February 2021: Paul Trapp & Rodney C. Stuart

Paul Trapp is best known for his painting of interior and exterior places.​ “Representational space, and its distortion, is at the center of my work. My paintings are made with acrylic on shaped wooden panels. The shapes are essential to the paintings because they are determined by the objects and perspectives in the painting. My paintings depict both interior and exterior views. Images of doors, stairways, bright seas, windows, or other common ingresses are distorted through use of perspective and compositional strategies. The two-dimensional distortions of illusory three-dimensional space are intended to activate the viewer’s perception — to create moments where the mind is compelled to sort out what the eyes are seeing. These inconsistencies, or spatial distortions, can help one remember that although objects and places we encounter may initially appear to be commonplace or mundane, they are not. Our experience of them can be unique, magical, and filled with wonder.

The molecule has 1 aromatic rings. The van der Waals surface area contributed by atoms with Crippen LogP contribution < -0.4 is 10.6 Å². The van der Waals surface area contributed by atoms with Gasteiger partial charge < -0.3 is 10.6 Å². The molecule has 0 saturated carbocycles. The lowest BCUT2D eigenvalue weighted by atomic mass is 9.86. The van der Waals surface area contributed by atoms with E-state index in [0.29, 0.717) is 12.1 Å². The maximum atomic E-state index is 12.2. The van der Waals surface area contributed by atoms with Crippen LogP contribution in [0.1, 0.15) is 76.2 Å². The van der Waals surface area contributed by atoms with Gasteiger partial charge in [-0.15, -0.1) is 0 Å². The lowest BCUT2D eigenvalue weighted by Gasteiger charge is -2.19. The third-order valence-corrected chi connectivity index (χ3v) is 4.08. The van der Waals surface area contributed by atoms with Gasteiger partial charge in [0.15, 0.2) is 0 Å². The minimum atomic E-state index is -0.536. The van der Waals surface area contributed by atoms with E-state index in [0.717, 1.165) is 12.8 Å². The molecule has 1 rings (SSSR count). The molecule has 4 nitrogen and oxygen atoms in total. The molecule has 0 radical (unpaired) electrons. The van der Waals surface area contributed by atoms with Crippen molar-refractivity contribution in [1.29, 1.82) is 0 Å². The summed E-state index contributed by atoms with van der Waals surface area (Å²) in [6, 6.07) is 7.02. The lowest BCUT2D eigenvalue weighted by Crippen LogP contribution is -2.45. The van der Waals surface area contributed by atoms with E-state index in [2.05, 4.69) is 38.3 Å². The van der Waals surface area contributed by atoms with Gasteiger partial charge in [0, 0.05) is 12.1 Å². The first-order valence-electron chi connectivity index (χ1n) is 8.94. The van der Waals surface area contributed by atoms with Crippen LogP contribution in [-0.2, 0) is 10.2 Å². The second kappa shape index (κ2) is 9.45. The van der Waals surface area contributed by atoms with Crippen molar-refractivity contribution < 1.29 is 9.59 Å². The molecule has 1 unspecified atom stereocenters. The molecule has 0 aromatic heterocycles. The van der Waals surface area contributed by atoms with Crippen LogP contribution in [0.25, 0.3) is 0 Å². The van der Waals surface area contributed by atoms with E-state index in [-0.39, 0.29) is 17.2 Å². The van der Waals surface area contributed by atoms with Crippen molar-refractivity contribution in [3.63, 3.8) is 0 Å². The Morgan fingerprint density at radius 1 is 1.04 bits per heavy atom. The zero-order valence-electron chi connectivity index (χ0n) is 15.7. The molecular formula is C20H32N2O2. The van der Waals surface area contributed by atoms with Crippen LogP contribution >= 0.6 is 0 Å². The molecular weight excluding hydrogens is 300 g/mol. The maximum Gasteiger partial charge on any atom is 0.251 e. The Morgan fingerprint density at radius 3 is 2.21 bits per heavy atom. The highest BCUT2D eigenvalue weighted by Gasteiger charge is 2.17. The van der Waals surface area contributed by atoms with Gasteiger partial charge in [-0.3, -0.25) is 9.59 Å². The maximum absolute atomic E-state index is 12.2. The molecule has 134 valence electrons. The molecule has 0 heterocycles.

Rodney C. Stuart creates wood/mixed media small sculptures. He has been fortunate to have multiple careers as a studio artist, a curator both in museums and galleries and an art teacher in Seoul, Cairo, Sapporo and Taiwan. I feel comfortable working from one process to another. I love looking at things, surrounding myself with shapes, and filling boxes with odd materials to use in my studio. The most recent subjects of heads and toys brought me back to a more active role in story and the use of story line. Toys have been a consistent theme of my collecting and making them has been an exercise in teaching and getting started in the studio. Titles have as much to do with my love of language as they do to insights into the work. I see my role as an artist more as a jester, shaman or storyteller. I try to place an importance on play, openness, humor and simplicity.